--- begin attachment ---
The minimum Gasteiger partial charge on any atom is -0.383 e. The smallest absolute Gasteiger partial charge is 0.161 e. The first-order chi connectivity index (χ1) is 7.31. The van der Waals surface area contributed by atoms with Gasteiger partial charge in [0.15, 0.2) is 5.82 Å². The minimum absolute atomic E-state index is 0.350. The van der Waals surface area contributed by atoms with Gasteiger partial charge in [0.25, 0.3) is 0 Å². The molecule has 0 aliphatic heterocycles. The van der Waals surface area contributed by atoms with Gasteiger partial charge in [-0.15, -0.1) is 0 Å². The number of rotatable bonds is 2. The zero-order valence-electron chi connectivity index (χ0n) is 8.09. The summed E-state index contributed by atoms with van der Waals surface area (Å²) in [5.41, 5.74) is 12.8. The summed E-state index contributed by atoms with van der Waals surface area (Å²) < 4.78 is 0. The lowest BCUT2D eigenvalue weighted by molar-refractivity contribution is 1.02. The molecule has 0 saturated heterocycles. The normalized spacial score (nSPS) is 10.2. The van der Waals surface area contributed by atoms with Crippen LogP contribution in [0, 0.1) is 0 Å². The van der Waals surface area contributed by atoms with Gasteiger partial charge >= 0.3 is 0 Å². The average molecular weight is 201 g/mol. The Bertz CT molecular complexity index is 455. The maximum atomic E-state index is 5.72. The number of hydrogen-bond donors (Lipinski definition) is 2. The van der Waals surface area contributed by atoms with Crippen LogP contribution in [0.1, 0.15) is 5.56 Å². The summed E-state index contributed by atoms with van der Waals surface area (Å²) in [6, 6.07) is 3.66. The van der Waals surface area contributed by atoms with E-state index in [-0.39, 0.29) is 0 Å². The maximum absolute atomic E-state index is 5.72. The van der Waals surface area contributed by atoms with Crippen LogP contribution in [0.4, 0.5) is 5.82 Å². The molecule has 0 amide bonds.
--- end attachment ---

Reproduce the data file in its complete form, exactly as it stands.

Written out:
The minimum Gasteiger partial charge on any atom is -0.383 e. The smallest absolute Gasteiger partial charge is 0.161 e. The first-order chi connectivity index (χ1) is 7.31. The van der Waals surface area contributed by atoms with Gasteiger partial charge in [0.15, 0.2) is 5.82 Å². The minimum absolute atomic E-state index is 0.350. The van der Waals surface area contributed by atoms with Gasteiger partial charge in [0.25, 0.3) is 0 Å². The molecule has 0 aliphatic heterocycles. The van der Waals surface area contributed by atoms with Gasteiger partial charge in [-0.15, -0.1) is 0 Å². The number of rotatable bonds is 2. The zero-order valence-electron chi connectivity index (χ0n) is 8.09. The summed E-state index contributed by atoms with van der Waals surface area (Å²) in [5.41, 5.74) is 12.8. The summed E-state index contributed by atoms with van der Waals surface area (Å²) < 4.78 is 0. The lowest BCUT2D eigenvalue weighted by molar-refractivity contribution is 1.02. The molecule has 0 saturated heterocycles. The normalized spacial score (nSPS) is 10.2. The van der Waals surface area contributed by atoms with Crippen LogP contribution in [0, 0.1) is 0 Å². The van der Waals surface area contributed by atoms with Gasteiger partial charge >= 0.3 is 0 Å². The average molecular weight is 201 g/mol. The Bertz CT molecular complexity index is 455. The maximum atomic E-state index is 5.72. The number of hydrogen-bond donors (Lipinski definition) is 2. The van der Waals surface area contributed by atoms with Crippen LogP contribution in [0.1, 0.15) is 5.56 Å². The summed E-state index contributed by atoms with van der Waals surface area (Å²) in [6, 6.07) is 3.66. The van der Waals surface area contributed by atoms with E-state index in [-0.39, 0.29) is 0 Å². The maximum absolute atomic E-state index is 5.72. The van der Waals surface area contributed by atoms with Crippen LogP contribution in [0.4, 0.5) is 5.82 Å². The molecule has 0 amide bonds.